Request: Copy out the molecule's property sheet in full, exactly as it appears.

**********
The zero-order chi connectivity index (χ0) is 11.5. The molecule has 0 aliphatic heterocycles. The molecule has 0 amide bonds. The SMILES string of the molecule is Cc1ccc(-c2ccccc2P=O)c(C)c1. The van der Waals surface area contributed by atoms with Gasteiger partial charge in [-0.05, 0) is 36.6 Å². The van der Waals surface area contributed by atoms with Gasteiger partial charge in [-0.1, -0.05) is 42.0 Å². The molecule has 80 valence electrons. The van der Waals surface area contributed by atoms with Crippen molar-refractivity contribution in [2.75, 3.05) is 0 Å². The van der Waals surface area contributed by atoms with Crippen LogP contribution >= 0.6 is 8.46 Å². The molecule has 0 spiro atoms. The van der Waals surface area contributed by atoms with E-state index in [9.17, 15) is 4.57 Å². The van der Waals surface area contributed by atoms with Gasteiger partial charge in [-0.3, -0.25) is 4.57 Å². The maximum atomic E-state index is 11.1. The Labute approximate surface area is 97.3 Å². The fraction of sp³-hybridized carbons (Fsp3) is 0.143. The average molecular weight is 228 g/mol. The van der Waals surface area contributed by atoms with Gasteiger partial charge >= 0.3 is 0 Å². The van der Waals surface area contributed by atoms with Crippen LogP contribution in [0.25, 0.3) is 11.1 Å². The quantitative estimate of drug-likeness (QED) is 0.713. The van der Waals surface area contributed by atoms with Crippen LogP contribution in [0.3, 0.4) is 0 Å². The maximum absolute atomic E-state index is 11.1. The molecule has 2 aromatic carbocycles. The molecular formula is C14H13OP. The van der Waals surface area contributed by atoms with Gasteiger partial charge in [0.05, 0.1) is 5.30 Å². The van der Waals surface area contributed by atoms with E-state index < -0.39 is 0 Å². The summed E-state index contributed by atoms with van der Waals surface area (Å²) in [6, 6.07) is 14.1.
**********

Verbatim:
The zero-order chi connectivity index (χ0) is 11.5. The molecule has 0 aliphatic heterocycles. The molecule has 0 amide bonds. The SMILES string of the molecule is Cc1ccc(-c2ccccc2P=O)c(C)c1. The van der Waals surface area contributed by atoms with Gasteiger partial charge in [-0.05, 0) is 36.6 Å². The van der Waals surface area contributed by atoms with Gasteiger partial charge in [-0.1, -0.05) is 42.0 Å². The molecule has 80 valence electrons. The van der Waals surface area contributed by atoms with Crippen molar-refractivity contribution in [2.75, 3.05) is 0 Å². The van der Waals surface area contributed by atoms with Crippen LogP contribution >= 0.6 is 8.46 Å². The molecule has 0 spiro atoms. The van der Waals surface area contributed by atoms with E-state index in [9.17, 15) is 4.57 Å². The van der Waals surface area contributed by atoms with Gasteiger partial charge in [-0.3, -0.25) is 4.57 Å². The maximum atomic E-state index is 11.1. The Labute approximate surface area is 97.3 Å². The fraction of sp³-hybridized carbons (Fsp3) is 0.143. The average molecular weight is 228 g/mol. The van der Waals surface area contributed by atoms with Gasteiger partial charge >= 0.3 is 0 Å². The van der Waals surface area contributed by atoms with Crippen LogP contribution in [0.25, 0.3) is 11.1 Å². The quantitative estimate of drug-likeness (QED) is 0.713. The van der Waals surface area contributed by atoms with Crippen LogP contribution in [0.3, 0.4) is 0 Å². The maximum absolute atomic E-state index is 11.1. The molecule has 2 aromatic carbocycles. The molecular formula is C14H13OP. The van der Waals surface area contributed by atoms with Gasteiger partial charge in [0.05, 0.1) is 5.30 Å². The van der Waals surface area contributed by atoms with E-state index < -0.39 is 0 Å². The summed E-state index contributed by atoms with van der Waals surface area (Å²) in [6, 6.07) is 14.1.